189] Secondly, under this commandment not only he is guilty who does evil to his neighbor, but he also who can do him good, prevent, resist evil, defend and save him, so that no bodily harm or hurt happen to him, and yet does not do it. 190] If, therefore, you send away one that is naked when you could clothe him, you have caused him to freeze to death; if you see one suffer hunger and do not give him food, you have caused him to starve. So also, if you see any one innocently sentenced to death or in like distress, and do not save him, although you know ways and means to do so, you have killed him. And it will not avail you to make the pretext that you did not afford any help, counsel, or aid thereto, for you have withheld your love from him and deprived him of the benefit whereby his life would have been saved.
191] Therefore God also rightly calls all those murderers who do not afford counsel and help in distress and danger of body and life, and will pass a most terrible sentence upon them in the last day, as Christ Himself has announced when He shall say, Matt. 25:42f : I was an hungred, and ye gave Me no meat; I was thirsty, and ye gave Me no drink; I was a stranger, and ye took Me not in; naked, and ye clothed Me not; sick and in prison, and ye visited Me not. That is: You would have suffered Me and Mine to die of hunger, thirst, and cold, would have suffered the wild beasts to tear us to pieces, or left us to rot in prison or perish in distress. What else is that but to reproach them 192] as murderers and bloodhounds? For although you have not actually done all this, you have nevertheless, so far as you were concerned, suffered him to pine and perish in misfortune.
It is just as if I saw some one navigating and laboring in deep water [and struggling against adverse winds] or one fallen into fire, and could extend to him the hand to pull him out and save him, and yet refused to do it. What else would I appear, even in the eyes of the world, than as a murderer and a criminal?
193] Therefore it is God’s ultimate purpose that we suffer harm to befall no man, but show him all good and love; 194] and, as we have said, it is specially directed toward those who are our enemies. For to do good to our friends is but an ordinary heathen virtue, as Christ says Matt. 5:46.
195] Here we have again the Word of God whereby He would encourage and urge us to true noble and sublime works, as gentleness, patience, and, in short, love and kindness to our enemies, and would ever remind us to reflect upon the First Commandment, that He is our God, that is, that He will help, assist, and protect us, in order that He may thus quench the desire of revenge in us.
196] This we ought to practise and inculcate, and we would have our hands full doing good works. 197] But this would not be preaching for monks; it would greatly detract from the religious estate, and infringe upon the sanctity of Carthusians, and would even be regarded as forbidding good works and clearing the convents. For in this wise the ordinary state of Christians would be considered just as worthy, and even worthier, and everybody would see how they mock and delude the world with a false, hypocritical show of holiness, because they have given this and other commandments to the winds, and have esteemed them unnecessary, as though they were not commandments, but mere counsels; and have at the same time shamelessly proclaimed and boasted their hypocritical estate and works as the most perfect life, in order that they might lead a pleasant, easy life, without the cross and without patience, for which reason, too, they have resorted to the cloisters, so that they might not be obliged to suffer any wrong from any one or to do him any good. 198] But know now that these are the true, holy, and godly works, in which, with all the angels, He rejoices, in comparison with which all human holiness is but stench and filth, and, besides, deserves nothing but wrath and damnation.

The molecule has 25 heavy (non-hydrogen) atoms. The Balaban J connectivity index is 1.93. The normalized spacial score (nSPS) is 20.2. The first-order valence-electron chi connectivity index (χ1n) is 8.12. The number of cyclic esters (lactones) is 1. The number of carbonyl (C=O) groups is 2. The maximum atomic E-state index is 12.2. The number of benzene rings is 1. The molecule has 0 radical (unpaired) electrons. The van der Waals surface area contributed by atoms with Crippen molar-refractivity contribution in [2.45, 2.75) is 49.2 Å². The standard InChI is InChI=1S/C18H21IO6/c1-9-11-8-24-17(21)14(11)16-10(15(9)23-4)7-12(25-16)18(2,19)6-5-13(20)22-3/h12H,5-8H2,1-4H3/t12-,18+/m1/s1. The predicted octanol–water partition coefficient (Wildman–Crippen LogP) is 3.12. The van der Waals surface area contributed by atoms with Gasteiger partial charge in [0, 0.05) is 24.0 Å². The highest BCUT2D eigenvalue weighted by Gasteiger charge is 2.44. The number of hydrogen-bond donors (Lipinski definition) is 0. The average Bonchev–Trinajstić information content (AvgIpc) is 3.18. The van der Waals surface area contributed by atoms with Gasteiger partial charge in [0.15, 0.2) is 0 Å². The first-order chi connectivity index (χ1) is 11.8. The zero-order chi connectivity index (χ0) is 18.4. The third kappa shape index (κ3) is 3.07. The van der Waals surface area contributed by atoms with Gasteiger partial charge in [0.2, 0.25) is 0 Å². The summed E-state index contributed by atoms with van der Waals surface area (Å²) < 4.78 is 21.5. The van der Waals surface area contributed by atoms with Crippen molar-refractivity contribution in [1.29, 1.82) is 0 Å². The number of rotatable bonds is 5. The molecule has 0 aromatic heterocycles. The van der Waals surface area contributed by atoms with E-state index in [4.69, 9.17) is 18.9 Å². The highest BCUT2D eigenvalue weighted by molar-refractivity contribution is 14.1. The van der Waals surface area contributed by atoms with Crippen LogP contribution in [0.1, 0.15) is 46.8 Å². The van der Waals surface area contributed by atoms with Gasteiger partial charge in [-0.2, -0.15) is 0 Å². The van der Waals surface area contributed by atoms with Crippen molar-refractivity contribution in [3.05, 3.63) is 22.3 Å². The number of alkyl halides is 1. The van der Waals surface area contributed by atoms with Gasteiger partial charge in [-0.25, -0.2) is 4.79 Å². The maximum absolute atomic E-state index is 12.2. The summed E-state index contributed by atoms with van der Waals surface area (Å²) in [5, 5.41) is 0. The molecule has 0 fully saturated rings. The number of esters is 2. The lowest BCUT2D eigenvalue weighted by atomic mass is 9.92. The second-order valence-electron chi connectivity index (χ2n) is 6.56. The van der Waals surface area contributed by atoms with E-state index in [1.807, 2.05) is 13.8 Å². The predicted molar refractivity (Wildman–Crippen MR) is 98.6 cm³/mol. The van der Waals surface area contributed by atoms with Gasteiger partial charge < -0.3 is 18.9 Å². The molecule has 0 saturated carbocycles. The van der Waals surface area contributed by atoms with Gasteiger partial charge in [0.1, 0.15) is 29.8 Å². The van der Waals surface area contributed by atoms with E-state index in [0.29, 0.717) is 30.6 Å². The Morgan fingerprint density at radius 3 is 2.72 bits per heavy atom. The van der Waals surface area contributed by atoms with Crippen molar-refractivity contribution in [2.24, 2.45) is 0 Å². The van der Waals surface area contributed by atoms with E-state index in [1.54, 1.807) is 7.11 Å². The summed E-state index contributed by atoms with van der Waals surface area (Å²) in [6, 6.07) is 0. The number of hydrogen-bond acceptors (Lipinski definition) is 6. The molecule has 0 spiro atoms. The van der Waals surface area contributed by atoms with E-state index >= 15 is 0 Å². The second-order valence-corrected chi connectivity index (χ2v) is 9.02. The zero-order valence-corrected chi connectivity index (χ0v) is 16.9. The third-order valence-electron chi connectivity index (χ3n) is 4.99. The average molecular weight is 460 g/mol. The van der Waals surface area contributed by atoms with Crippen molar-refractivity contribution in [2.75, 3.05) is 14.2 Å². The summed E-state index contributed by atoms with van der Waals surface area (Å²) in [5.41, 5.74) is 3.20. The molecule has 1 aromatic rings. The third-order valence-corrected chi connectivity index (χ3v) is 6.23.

I have family that are Catholic and consider them fellow Christians. I have kinder feelings about the Catholic church than the ELCA where I also have family.
I find nothing good about the ELCA.
The name doesn’t imply any kind of breakaway group. All ELCA churches choose some kind of name at their beginnings - there are lots of ‘Reformation Lutheran Churches’ out there in the ELCA
Thank you for posting this, lightman. It looks like nearly everyone gets condemned as a murderer in this piece (since murdering is done in all sorts of ways - even with the tongue), which is classic Lutheran theology. All have sinned and fall short of the glory of God. I suppose - under these circumstances - that no one would be in worship if we barred sinners from it. Anyone heard of simul justus et peccator? Any Lutherans bashing other Lutherans should be ashamed of themselves.
There’s a lot of Pharisaism in these posts, frankly. Who knows what was in the heart of Dr. Tiller? Who knows what he wrestled with? None of us knows. And if murder is murder - and if murderers shouldn’t be allowed to worship - or even usher!! - then what on earth do we do with our military members of congregations who have been overseas and who have killed (a killing that is regularly held up as patriotic and moral rather than sinful and immoral)? I sure wouldn’t bar them from worship. Would any of you??
And please let’s cut the ELCA bashing. My ELCA church preaches Christ crucified - for my sins and the sins of the world, and this is what St. Paul calls preachers to do. Our job as believers is to confess our own sin and note the log in our own eyes and beg for God’s mercy like the tax collector who went away justified - not condemn others like the Pharisee, who was not thereby justified.
>Who knows what was in the heart of Dr. Tiller? Who knows what he wrestled with? None of us knows.
Yeah, but supposedly he offered his clients baptisms for the aborted baby, as well as photographs of the dead child, a possible urn with his or her’s ashes, among other things.
The Bible teaches that abortion is wrong. If Tiller was feeling guilty, would he have continued to perform abortions? Also, Jesus didn’t preach acceptance of wrong behaviors. Yes, He said ‘Judge not lest ye be judged’, but he meant that people are sinful and should take a look at themselves before criticizing others. However, He hasn’t ruled out people from makingjudgements about specific actions which are contrary to God’s law.
>then what on earth do we do with our military members of congregations who have been overseas and who have killed (a killing that is regularly held up as patriotic and moral rather than sinful and immoral)?
Not the same, IMO. Abortion kills a unbord child, in other words it takes a innocent life. Our troops kill members of Al Qaeda, or the Taliban, or the Iraqi insurgents, who aren’t innocent.